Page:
Bickerton is hopeful there will be a lot more red on this map by 2011
After a bitter, divisive leadership battle and what can only be described as an electoral rout last November, some are questioning the relevance of a political party forged in the heated ideological battles of the 1930s.
Our new Mayor and his Vision team seem to be tackling our tough economic challenges and demonstrating competence in managing the major projects underway. They have shaken up a city hall that frankly needed it, and have brought renewed energy to the table, building on the extensive environmental and housing accomplishments of the previous NPA administration.
By contrast, a once-powerful NPA has been soundly rejected by the electorate and reduced to rump status at all three levels of civic government.
How did the longest-standing political party in Canada fall so far?
Stated simply, we lost touch with the voters of the city. To some, we appeared arrogant, believing we were the natural ruling party of the city and entitled to hold the keys to City Hall. The voters didn't take kindly to that assumption.
Second, we failed to exercise good governance when the Athlete's Village was allowed to morph into a city-backed development, turning the city into a de facto developer and greatly expanding the outsized role the city already plays as the largest land-owner in Vancouver. True, this was partly due to lame-headed decisions taken by previous councils, some run by those now pointing their fingers, but we should have done better, ensuring transparency of decision-making in the process.
So, why should anyone care about the NPA today?
First, because we are not your father's NPA. The new NPA Board is a young group of diverse community leaders committed to acknowledging past errors and completely rebuilding our party as a progressive force in city politics. We are diverse ethnically, by gender, by sexual orientation, by socioeconomic background, by philosophy and by occupation. In short, the new NPA is representative of the city we seek to help govern and we are actively working to reach out and renew our ties to every community in the city.
Second, because our dedication to keeping big-party politics out of City Hall trumps ideology. We are committed to taking the best ideas from all perspectives and finding pragmatic solutions that help bring the city together. It was the NPA that created more social housing than any previous administration - more than 2,000 units. And it was an NPA council that made Vancouver's environmental building standards the highest in North America.
Third, because we are committed to finding and backing the best strong, independent candidates, expert in crucial areas of the city's responsibilities. Strong, independent candidates don't have to vote in lock-step with their party, which has become a disappointing pattern under Vision. The voters and the city are cheated when policy is decided in secret. A diverse council of strong candidates will provide a thorough airing of ideas and projects that will produce better policy and permit much greater transparency of decision-making.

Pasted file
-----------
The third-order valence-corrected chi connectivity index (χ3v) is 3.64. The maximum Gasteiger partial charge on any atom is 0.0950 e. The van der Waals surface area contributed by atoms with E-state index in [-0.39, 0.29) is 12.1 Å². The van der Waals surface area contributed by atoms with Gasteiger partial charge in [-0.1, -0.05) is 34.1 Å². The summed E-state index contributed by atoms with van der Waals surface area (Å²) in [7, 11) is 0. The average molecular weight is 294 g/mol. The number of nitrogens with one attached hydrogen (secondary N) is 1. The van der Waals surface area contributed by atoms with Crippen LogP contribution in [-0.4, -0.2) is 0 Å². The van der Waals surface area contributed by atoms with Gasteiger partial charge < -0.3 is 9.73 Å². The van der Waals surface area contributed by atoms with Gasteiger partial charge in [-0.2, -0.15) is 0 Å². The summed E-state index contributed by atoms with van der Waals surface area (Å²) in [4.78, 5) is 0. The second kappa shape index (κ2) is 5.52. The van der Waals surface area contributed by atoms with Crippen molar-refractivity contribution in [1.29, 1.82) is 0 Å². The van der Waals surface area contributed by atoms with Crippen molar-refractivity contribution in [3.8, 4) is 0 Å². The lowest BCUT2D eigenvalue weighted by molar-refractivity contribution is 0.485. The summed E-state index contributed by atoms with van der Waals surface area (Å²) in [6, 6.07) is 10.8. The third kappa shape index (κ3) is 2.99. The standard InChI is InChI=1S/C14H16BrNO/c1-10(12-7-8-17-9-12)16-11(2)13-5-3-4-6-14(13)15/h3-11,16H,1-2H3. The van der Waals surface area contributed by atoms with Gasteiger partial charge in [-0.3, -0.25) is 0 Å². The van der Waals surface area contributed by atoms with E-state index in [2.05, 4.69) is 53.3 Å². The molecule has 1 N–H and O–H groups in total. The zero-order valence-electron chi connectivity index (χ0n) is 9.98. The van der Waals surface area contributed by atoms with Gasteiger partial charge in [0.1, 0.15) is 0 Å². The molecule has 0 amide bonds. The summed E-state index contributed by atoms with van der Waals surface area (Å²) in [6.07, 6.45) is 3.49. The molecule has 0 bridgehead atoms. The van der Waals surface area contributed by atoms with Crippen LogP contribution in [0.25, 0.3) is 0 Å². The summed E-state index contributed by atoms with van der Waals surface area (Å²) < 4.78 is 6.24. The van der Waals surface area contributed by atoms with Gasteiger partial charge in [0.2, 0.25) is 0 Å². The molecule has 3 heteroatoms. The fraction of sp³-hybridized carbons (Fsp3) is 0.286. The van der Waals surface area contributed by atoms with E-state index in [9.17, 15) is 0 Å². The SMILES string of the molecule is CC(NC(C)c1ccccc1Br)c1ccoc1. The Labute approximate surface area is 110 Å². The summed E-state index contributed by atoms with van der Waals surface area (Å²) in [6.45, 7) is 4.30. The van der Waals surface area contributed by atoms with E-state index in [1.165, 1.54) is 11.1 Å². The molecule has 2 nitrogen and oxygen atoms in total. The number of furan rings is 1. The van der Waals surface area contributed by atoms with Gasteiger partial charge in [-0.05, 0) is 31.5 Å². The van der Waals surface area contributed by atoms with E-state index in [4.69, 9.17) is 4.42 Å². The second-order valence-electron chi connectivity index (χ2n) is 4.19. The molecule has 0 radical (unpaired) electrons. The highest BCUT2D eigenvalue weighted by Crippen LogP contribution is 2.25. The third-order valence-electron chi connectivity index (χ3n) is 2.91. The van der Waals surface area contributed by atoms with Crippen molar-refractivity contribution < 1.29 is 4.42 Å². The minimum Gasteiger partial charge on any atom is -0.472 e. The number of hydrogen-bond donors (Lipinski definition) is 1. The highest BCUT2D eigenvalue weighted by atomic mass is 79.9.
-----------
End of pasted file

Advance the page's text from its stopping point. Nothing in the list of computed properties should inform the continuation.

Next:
Unfortunately, instead of learning from the NPA's mistakes, Vision was in such a rush to get their hands on the levers of power that they immediately started making the same errors.
The in-camera meetings they lambasted during the campaign? They have held as many secret, in-camera meetings since taking office as the NPA ever did.
Vision now controls the Mayor's seat and nine of ten votes on council. Yet regular order is ignored and long-standing rules and council traditions are regularly broken to silence Councillor Anton's lone voice of opposition. Isn't council supposed to debate the issues?
Vision appointed politically-connected backers to every seat on the Board of Variance, which hears appeals from developers and has the authority to bypass zoning regulations. Yet when one of their own appointees complained that rules were being broken and secret meetings condoned, he was immediately fired, raising a cloud over the integrity of the city's planning process.
While our opponents seem to be offering the city a future Vision of never-ending partisanship, the new NPA offers a completely non-partisan vision for the city's future. It will fall to the voters of 2011 to decide which holds the most promise.
Sean Bickerton is a member of the NPA Board and was also a council candidate in the 2008 civic election in Vancouver.